Non Animal Protocol (N.A.P)

27 Jul

When you hear the word, Vegan, what comes to mind?

The crunchy hippie with dread locks?

The conscientious young child who likes her bug collection too much to eat meat?

The rise of the vegan has been something of a health trend to watch for some time. Now, it has become a near mainstream approach for preventing and reversing heart disease, diabetes, and even cancer. President Clinton, ultra marathoners Scott Jurek and Rich Roll, celebrities abound are all vegan converts. All moral arguments aside on eating animals, research proves this diet can actually lead to better health outcomes.

I posit that the inherent connotation that vegans eat as such to preserve animal rights is beginning to shift, medically speaking. A diet once reserved for “pansies,” hippies, animal rights activists, and the like has become a “prescribed” approach by doctors as a means to improve poor health.

Books like The China Study, works by Dr. Dean Ornish, and The Engine 2 diet are redefining how we view veganism. Social norms are changing dramatically as a result of this push to get vegan mainstream.

As such, I believe veganism should receive a new name, a fresh start, that properly defines this seismic diet shift.

Non Animal Protocol or NAP for short. Not only would a new name help continue to drive society to “eat more plants,” but it would also continue to allow doctors to use this approach medically to improve their patients outcome. No longer would patients recoil in terror at the sound of their cardiologist and rheumatologists recommending veganism as a prescription for health.

On a side note, I eat animals (in moderation) but understand the value in that a Non Animal Protocol could facilitate societal acceptance and progression towards improving health outcomes and general wellness of the population.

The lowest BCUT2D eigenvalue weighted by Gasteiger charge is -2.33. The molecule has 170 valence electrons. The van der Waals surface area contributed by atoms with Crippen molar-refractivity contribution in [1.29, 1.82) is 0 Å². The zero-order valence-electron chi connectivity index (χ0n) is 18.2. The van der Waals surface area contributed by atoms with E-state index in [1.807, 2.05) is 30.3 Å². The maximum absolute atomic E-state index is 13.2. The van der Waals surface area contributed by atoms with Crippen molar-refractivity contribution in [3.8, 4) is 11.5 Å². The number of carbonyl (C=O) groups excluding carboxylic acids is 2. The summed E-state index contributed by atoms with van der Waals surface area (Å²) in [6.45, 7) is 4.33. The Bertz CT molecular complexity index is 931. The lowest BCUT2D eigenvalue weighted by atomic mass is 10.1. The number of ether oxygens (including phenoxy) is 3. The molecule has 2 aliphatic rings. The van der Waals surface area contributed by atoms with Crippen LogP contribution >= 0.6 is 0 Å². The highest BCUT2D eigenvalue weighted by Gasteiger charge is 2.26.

What are your thoughts on redefining veganism?

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2 Responses to “Non Animal Protocol (N.A.P)”

  1. luminousvegans July 30, 2012 at 9:09 am #

    Interesting post. I certainly do believe in the healthy benefits of a plant based diet. The other day I met a man who had gotten off the maximum dose of lipitor and cut his cholesterol in half after just 3 months on a plant based diet, no joke.

    However, the term veganism and the moral argument for animals can not be separated because the rights of animals are the very basis for veganism. Veganism is more than a diet, it is a lifestyle. This is admittedly easy to forget due to the constant onslaught of celebrities changing their diets and calling themselves “vegan”. I doubt Bill Clinton checks that his shoes are not leather, so to call him a vegan convert is a misnomer.

    I really like your idea of giving a new name (NAP is clever!) to plant based diets because I think it’s important to distinguish the difference between plant based diets and veganism.

    • hellbententrepreneur July 30, 2012 at 9:37 am #

      Thanks for the pithy comments, luminousvegans. No surprise about the man who got off lipitor w a plant-based diet. There are many who, like him, have had similar results, hence the impetus for this post.

      And as for the “vegan” misnomer, again that’s the reason why I believe, medically speaking, vegan does a poor job at classifying the reason why many seek out this approach diet approach for longterm health, hence the Non Animal Protocol.

      It would get more doctors on board with it and allow for the complete separation of diet for health and diet for moral reasons (which are dramatically different).

      Cheers,
      Craig

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